Chippewa Herald-Telegram from Chippewa Falls, Wisconsin on February 28, 1989 · 50
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Chippewa Herald-Telegram from Chippewa Falls, Wisconsin · 50

Chippewa Falls, Wisconsin
Issue Date:
Tuesday, February 28, 1989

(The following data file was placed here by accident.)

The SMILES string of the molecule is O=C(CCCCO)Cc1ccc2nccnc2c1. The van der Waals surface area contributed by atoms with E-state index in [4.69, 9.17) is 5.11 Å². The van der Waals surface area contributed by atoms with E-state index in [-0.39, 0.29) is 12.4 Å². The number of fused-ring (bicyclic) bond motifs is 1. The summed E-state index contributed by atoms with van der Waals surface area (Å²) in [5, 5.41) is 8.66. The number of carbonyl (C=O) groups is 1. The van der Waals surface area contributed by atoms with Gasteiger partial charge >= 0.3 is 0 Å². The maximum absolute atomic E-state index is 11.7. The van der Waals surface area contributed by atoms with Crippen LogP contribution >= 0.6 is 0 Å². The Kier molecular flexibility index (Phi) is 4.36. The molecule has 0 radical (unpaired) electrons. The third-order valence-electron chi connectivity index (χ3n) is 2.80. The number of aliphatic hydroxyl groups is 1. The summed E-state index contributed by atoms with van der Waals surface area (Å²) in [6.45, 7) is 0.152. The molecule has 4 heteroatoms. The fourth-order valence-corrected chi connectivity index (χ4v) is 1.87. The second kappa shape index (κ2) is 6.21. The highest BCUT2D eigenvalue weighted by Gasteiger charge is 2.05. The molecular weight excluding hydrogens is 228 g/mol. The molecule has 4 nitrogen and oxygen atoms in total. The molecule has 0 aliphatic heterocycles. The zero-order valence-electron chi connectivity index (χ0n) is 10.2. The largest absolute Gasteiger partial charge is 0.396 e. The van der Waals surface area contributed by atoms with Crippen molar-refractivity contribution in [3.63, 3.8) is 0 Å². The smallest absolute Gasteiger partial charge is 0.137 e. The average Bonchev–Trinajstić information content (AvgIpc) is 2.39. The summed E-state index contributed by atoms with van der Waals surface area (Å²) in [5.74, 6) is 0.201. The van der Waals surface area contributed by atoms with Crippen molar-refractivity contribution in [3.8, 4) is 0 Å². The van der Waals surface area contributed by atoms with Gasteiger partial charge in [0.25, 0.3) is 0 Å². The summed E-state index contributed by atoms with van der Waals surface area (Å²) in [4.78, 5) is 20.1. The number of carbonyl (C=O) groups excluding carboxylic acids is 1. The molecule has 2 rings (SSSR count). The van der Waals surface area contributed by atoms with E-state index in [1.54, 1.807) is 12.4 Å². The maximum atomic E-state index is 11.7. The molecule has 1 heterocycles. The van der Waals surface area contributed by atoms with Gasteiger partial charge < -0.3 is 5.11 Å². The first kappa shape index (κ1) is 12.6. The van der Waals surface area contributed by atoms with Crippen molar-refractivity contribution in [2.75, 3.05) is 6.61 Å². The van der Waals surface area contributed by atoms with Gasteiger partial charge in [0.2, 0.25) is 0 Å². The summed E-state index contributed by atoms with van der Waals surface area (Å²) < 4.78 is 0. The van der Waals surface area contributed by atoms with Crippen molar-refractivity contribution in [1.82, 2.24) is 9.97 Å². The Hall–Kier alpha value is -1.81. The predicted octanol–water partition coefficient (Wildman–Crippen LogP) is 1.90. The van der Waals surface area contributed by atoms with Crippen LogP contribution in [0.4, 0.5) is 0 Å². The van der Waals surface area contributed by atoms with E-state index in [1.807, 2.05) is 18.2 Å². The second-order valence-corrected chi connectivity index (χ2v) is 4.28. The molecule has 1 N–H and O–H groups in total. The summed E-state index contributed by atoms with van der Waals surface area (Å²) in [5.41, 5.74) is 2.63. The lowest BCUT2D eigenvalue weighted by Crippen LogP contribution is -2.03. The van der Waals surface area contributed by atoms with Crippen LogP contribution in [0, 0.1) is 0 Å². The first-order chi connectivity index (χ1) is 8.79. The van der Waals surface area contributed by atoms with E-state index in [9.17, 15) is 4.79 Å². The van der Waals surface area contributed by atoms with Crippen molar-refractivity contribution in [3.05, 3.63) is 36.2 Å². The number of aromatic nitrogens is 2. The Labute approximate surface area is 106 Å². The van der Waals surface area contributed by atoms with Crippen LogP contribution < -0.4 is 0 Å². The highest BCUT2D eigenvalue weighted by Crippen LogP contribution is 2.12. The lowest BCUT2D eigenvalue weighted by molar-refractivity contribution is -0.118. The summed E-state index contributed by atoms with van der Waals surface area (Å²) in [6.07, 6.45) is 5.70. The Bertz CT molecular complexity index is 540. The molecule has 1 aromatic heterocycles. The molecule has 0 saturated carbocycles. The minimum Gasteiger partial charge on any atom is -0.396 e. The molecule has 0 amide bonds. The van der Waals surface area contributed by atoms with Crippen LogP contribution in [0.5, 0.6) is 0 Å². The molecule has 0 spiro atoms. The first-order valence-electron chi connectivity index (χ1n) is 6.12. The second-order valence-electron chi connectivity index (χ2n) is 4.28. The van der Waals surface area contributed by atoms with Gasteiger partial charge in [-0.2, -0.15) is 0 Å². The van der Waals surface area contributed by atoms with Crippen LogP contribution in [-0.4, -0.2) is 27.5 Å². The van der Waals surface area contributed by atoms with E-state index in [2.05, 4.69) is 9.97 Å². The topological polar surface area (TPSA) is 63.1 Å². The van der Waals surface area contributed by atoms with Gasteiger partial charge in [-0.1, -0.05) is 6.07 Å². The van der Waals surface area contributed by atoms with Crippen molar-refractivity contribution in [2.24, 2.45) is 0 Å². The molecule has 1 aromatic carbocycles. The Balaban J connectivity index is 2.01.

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PAGE 14 SECTlftM C CHIPPEWA HERALD-TELEGRAM TUES. FEB. 28,1889 P. Paul J. Sokup and Betty L. Larson will serve you J Chippewa ST rails Tours. jpiiippewa Trails wants o make trip pleasant ?? Welcome to the exciting world of Chippewa Trails Tours. We would lke to introduce you to our springtime vacations and we hope you will Stake some time to acquaint yourselves with our services and with the 'wonderful tours we have to offer. 5 We think you will find a few differences in Chippewa Trails Tours Jwhich you do not always find with other tour companies. Careful thought jjand much planning has gone into each and every one of our tours. We are dedicated to offering you an outstanding value for your money jand our goal is to give you the utmost for your dollar. Take a few moments to discover the differences and to see if you don't agree that we are truly your motorcoach tour specialists. i As you read through each tour itinerary, you will notice that we have padded several unique and intriguing attractions and meals to many of our tours. Whether it's a swamp tour in Louis ana, or excellent seats at jWashington, D.C.'s Cherry Blossom Parade, or a hearty steak dinner at Jan authentic western ranch, we strive to "go triat extra mile" to offer you fa truly unforgettable touring experience. I We at Chippewa Trails Tours want to make your vacation as pleasant and carefree as possible. We make frequent stops each travel day, we've selected the finest hotels available, and our included meals are fabulous. :As well, our well-trained and highly-personable tour escorts provide Syou with not only interesting and informative commentary, but are also Jthere to take care of all the details of the tour and to ensure a relaxing, worry-free vacation. ; At Chippewa Trails Tours, our mottos is "Experience the Difference." Join us soon and experience the different Highway projects approved Governor Tommy Thompson approved four different highway improvement projects affecting Chippewa County in July, 1988. They included replacing three county bridges, repairs to Highway 29 and reconditioning of four miles of Highway 27. A plan to replace a bridge in Clark County on Road D in Thorp was also approved by the. governor. ,, 4 . . . A contxacf.:,fprrS252,00() to replacetwo bridges and their approaches carrying CounryTrunk T over branches of Elk Creek was approved. The contractor selected for the job was Lunda Construction Company of Black River Falls. One bridge is located approximately two miles north of County N, and the other about one mile south of County B. Amoco Foam Ozone depletion. Clogging landfills. Incinerator safety. Degrada-bility. These are concerns of the public. What's plastics' role in all this? And beyond that, what is our role as a producer of polystyrene foam products in Chippewa Falls? How do we react and what have we done on these issues? This will give some answers. First of all we are aware of the problems, concerned, and we pledged to participate wherever possible in solid waste solutions. Troubling to us is the amount of misinformation about plastics' that has shaped peoples perceptions. . Foam bans and other restrictive legislation have resulted from these misconceptions. Let's cover some of the key points. A criticism leveled at us is that foam foodservice products are made with ozone layer damaging chemicals called chlorofluorocar-bons (CFCs). Our company is not using CFCs in any of our foodservice products and the truth is that the manufacture of foam foodservice products never accounted for more than two to three percent of the total quanti Hot weather, music marks country festival CADOTT The June weekend's weather was hot, but so was the country music that drew an estimated 30,000 people to the Second Annual Country Music Festival. Fans, undaunted by 90-degree heat and stifling humidity, clapped and hoofed their way through a three-day program of veteran country music stars. "We really feel good about how the people enjoyed the concerts, Mike Asher, co-organizer of the fest, said after the concerts. ; Asher said the lineup on Friday of that weekend drew about 9,000 people, Saturday drew 13,000 and Sunday drew 11,000. "That puts us at about two and a half times the number of people we drew last year, he said. "We thought wed be happy if we drew twice last year's crowd. After the second year of the fest, he said, the organization is in the black. - : Asked about rumors that this was the last ysar for the festival, Asher said, "No way." - "You don't put two years into something like this then just say you're not doing it, he said. ; Despite the heat and large crowds, there were no crowd control incidents, said Lieutenant Marv Schroeder of the Chippewa County Sheriffs Department, head of security at the festival. : "There were no problems whatsoever, he said. "I have to commend these people for the way they behaved. - Schroeder said he was surprised by how cooperative the crowd was when deputies would ask to search coolers 'or move vehicles. Though there were no major incidents last year, he said, this year's crowd was much more cooperative. Last year's talent more contemporary country music stars appealed to a younger crowd, Asher said. Contributed photo Products replies to environmental concerns ty of CFCs used in the U.S. Nonetheless, the polystyrene industry in early 1988 announced that it was implementing a voluntary ban on the use of CFCs. Most have already made the switch. When properly incinerated, polystyrene burns cleanly. It cannot form dioxins as some have charged, because it contains no chlorine. In fact, our product bums hotter than other materials, thus helping to incinerate even wet materials. As waste-to-energy incineration grows, polystyrene will be beneficial to the process. It's true that polystyrene does not degrade in landfills. But neither do many supposedly degradable products. Being stable and inert, foam products do not contribute to the formation of methane gas or generate groundwater pollution which are serious landfill concerns. Stable products are needed in the landfill for the eventual day when the land is put to other use such as for recreation areas. Though many may not realize it, plastics, especially polystyrene, are among the most easily recycled materials. Our plant recycles almost 100 of our in-house plas Diamonds on Grand: Where elegance If you haven't stopped by to check out Chippewa Fall's newest and most exciting jewelry store, then you owe it to yourself to do so. Diamonds on Grand is well worth the trip. Diamonds on Grand opened in November 1987 and there's a reason for our success. . Why? Because we have the same fine quality jewelry the stores in the big malls do but not the same high prices. We can keep our prices low because of our low overhead and thus pass this savings onto you our customer. You will never see a sale at Diamonds on Grand. We can show you that our everyday price is a sale price, no need to wait for a sale anymore! Check out our selection of specialty items in all price ranges, whether buying a traditional wedding set or a new contemporary look for remounting that special stone. In addition, we have loose diamonds in all qualities and shapes, 14 karat gold, Italian chain, a wide selection of ladies and men's stone rings, uniquely styled fashion beads, Landstroms, Black Hills gold jewelry, sterling silver fashion pieces and much more. ' We are a full service jeweler. Of course, we promise to service what we sell by offering complete jewelry repair by a talented craftsman, but we also invite you to bring us your own merchandise needing repair. We will treat it as if it were our own, completely insured while in our possession. Diamonds on Grand is locally owned by Barb Williams-Hanson, a Lake Wissota native who is glad to be "back home again. Barb has had eight years of jewelry experience in the Minneapolis and Eau Claire areas and is looking forward to serving the people of the Chippewa Valley. For all you wildlife enthusiasts with extra wall space the Gallery located in the Diamonds on Grand building is now featuring original limited edition prints by Floyd Hubbard. A Wisconsin native, Floyd is .knowrr throughout the midwest for his 'exceptional, talent capturing a multitude of wildlife in its natural surroundings on canvas. Floyd now lives and works from his home in Rice Lake. Stop in at tic scrap daily. This is common in our industry. Several groundbreaking pilot projects are underway now to recycle foam foodserving packaging. Amoco Foam Products is involved in a pilot project in the metropolitan New York area which will collect mixed wastes from, 20 McDonald's restaurants for separation and processing. The recycled polystyrene will then be manufactured into non-food materials such as a building protection product we make here. Other companies have announced commercial polystyrene recycling facilities. Given time and commitment, polystyrene recycling can work. At this time, polystyrene foam products are the only foodservice disposables being recycled and that may stay that way, since many alternatives are made of composite materials that cannot' be reprocessed. Banning foam will not reduce the use of foodservice products or free up landfills. Households and businesses will simply substitute cups, dishes and utensils made from other products. We've got a problem, not with our products which we know to be Breadline offers alternatives EAU CLAIRE - The Breadline Restaurant, 411 Galloway Street, adjacent to the new Riverside Parking Lot and across from the bus depot in downtown Eau Claire, experienced a change of ownership in March 1988. "Our restaurant. The Breadline, offers a healthy food alternative, which includes a deli type assortment of sandwiches, said Nick and Peggy Sue, the new owners. "We also have homemade soups daily. Plus we feature Honey Hill Farms Premium Frozen Yogurt Our , menu idea is based on foods that are natural, with no sugar or preservatives. It's not health food, but foods that are healthy." 1 ; UUJ If:. ! -X ''- ,flfa' - r iminnpiriiiiauuD jmnn H-finar loiif Jf"f 1 if , - ' I l 4 f i I . ! JcowoiMvV J i Diamonds on Grand is located 1 rLa One of Floyd Hubbard'.spfJtpor masterpieces at The Gallery at Diamonds on Grand and pick up a Whether "trying to find just the free Floyd Hubbard colored :.nghtj!accent for your home or brochure and view many of his La pleasant afternoon paintings browsing the stores, you owe it to (t (1 It i u Peterson safe to use and environmentally safe to dispose, but with the publics real knowledge about plastics. To deal with this our company has formed an Is sues Management group to share information with the public. Ray Peterson is our plant representative and may be contacted at 723-9145 if you have questions. Nick Nequette is the owner of Luncheon traffic is most successful' and accommodating, with Saturday being very steady throughout breakfast, lunch and dinner. The restaurant is open Monday through Friday 7 a.m. to 3 p.m. and Saturday 7 a.m. to 1 I? - ! i p in downtown Chippewa Falls. Contributed photo Oscar Bergeman on safari in Africa in 1956 with his special made Ford 4x4 plumbing truck equipped for the situation. Who says Chippewa Plumbing & Heating doesn't go out of their way to provide service? Chippewa Plumbing since 1925 Chippewa Plumbing & Heating has had three generations serving the Chippewa Valley and surrounding area for 66 years. The business was founded by Oscar H. Bergeman in 1923 after he and his family moved here from Wausau. The business was first located at 33 W. Spring Sl and later moved to 622 N. Bridge St., then to 511 N. Bridge in 1956. In 1987, the business moved to its present location at 11 E. Birch St. Jeff Bergeman is the owner and wants you to know that there are licensed plumbers available for your plumbing needs at all times. Chippewa Plumbing & Heating carries a complete line of bathroom, kitchen and laundry fixtures. You may buy the supplies and do the work yourself or have Chippewa Plumbing & Heating do the work for you. The Breadline Restaurant, located at 411 Galloway St. 8 p.m. Nick and Peggy Sue's hopes and plans are to stay in the restaurant business in downtown Eau Claire. They would like to be an intregal part of the is affordable H-T Photo :r N Contributed photo Diamonds on Grand. yourself to stop in and sec what's new on display at The Gallery and Diamonds on Grand, downtown Chippewa Falls. H-T Photo rejuvenation of downtown and the Main Street Project. ' They appreciate the customer loyalty and hope to continue to attract new customers to the downtown business area of Eau Claire.